Neil MacLean and I have several things in common. We both come from Pictou County. I grew up in Merigomish and he on Big Island. Although our homes are 15 kilometres apart, we are neighbours by rural standards. We were both born in January, and like him, I chose to pursue a career in medicine at Dalhousie University.
What separates us is time; I began medical school in 2010, almost 100 years after Neil. In 1915, during his second year of medical school, Neil served as a stretcher-bearer in the 25th (Nova Scotia Rifles) Battalion, volunteering in the effort in the First World War.
Fast-forward to current day. Fresh and eager medical students at Dalhousie decide which extracurricular activities to participate in. There is a special interest group for everything one can imagine: intramural sports, student politics, choir, band and the list goes on. While medical students today are faced with the decisions regarding which societies to join, Neil had to decide whether he would join the war. I imagine what the dialogue on campus during the First World War would have been like: “Are you going? Are you signing up?”
War time at Dal
When Britain declared war on Germany, Dalhousie began training its students for Canada’s military. A shooting gallery and a drill hall were established on campus. Dalhousie created an overseas stationary hospital, Stationary Hospital No. 7, which was originally located in England and served to care for injured Canadian soldiers returning from battle. As the war progressed and needs changed, the hospital moved to France. Staff was composed of Dalhousie medical professors, students and nurses, totalling 162 people. As Neil was not advanced enough in his studies to join the Medical Corps, he served as a stretcher-bearer. His primary duty was to transport casualties to the Advanced Dressing Station for treatment.
When I was in first year medical school, I was learning how to take a clinical history and perform a physical exam. I was feeling that green anxiety of a new medical student: “Am I doing it right?” Neil’s concerns would have been different: “When will this war be over? Will we win? Will I die?”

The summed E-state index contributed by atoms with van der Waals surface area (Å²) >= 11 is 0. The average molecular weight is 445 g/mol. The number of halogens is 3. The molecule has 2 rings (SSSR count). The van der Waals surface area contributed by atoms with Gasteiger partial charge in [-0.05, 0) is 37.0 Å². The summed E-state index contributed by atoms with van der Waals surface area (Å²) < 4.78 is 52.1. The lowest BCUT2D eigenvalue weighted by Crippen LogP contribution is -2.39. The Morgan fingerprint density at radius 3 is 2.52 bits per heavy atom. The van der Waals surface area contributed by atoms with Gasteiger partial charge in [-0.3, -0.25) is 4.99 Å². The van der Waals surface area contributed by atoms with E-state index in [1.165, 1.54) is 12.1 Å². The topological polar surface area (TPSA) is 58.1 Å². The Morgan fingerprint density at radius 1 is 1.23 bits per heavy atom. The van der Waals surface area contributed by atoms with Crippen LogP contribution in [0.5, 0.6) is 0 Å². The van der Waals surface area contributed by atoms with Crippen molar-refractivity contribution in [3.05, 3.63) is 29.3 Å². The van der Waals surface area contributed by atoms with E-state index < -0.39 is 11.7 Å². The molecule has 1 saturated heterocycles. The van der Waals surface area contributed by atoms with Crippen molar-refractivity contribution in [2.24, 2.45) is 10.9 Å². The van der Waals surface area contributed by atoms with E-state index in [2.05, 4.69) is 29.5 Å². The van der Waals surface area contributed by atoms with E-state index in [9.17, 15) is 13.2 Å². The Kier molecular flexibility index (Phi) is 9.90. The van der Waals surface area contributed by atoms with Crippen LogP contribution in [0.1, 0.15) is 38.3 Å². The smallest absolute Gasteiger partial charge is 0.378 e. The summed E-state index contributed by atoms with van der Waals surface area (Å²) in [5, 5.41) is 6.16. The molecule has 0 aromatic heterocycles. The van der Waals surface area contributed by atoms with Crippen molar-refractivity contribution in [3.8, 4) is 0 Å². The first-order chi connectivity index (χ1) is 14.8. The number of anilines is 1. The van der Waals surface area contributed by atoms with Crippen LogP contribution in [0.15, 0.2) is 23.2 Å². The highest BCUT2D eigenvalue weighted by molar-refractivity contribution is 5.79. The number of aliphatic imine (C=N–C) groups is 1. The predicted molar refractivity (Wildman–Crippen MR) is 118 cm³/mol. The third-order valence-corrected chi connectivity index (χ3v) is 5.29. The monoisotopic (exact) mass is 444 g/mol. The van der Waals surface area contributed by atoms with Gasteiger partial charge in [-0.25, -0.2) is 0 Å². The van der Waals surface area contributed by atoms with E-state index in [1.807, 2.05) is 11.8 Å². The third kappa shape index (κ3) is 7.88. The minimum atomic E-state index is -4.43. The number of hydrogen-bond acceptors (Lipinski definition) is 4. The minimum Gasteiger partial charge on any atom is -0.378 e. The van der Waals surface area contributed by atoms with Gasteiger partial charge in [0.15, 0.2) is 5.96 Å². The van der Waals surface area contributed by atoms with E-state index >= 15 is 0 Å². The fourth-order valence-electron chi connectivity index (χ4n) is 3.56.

In my first month of medical school, I fretted at the possibility of fainting in anatomy lab while working with cadavers. Neil would have been exposed to death on a daily basis. Although death is something inherent in the field of medicine, I can’t imagine how such intensity would have affected a young medical student. So many soldiers did (and still do) return with “shell shock,” which is now known as Post Traumatic Stress Disorder (PTSD). Other soldiers, like Neil, didn’t return at all.
Neil was supposed to come home to Nova Scotia in December of 1916 to receive more training. But in September of that year, he was killed in action at Courcellette during the Battle of the Somme. This battle led to more than a million casualties, one of the most bloody military operations in history. Neil’s obituary was published in the Dalhousie Gazette, a newspaper that is still in print at the university today.
The MacLean’s Losses
James and Hector, Neil’s brothers, fought in the 85th battalion in the North Nova Scotia Highlanders. Elizabeth, Neil’s sister, was a nurse in the war. His two brothers, like him, died in war, but his sister survived and moved to Western Canada to a homestead. Neil’s parents lost three of their children to the war.
My neighbour, John MacLean, is Neil’s grandnephew. He and his father shared with me old photographs and stories of Neil and his family. Neil’s eldest brother had bought Neil a horse and was raising it for him. It would be tamed and ready for Neil when he would start his family practice in Pictou County, which tragically never happened. As for Neil, his body was never recovered and his name remains on the Vimy Memorial.
Though working in the health-care field today has its challenges, they pale in comparison to those faced by Neil and many others like him. On Remembrance Day, let us take the time to reflect and to remember those who made the ultimate sacrifice.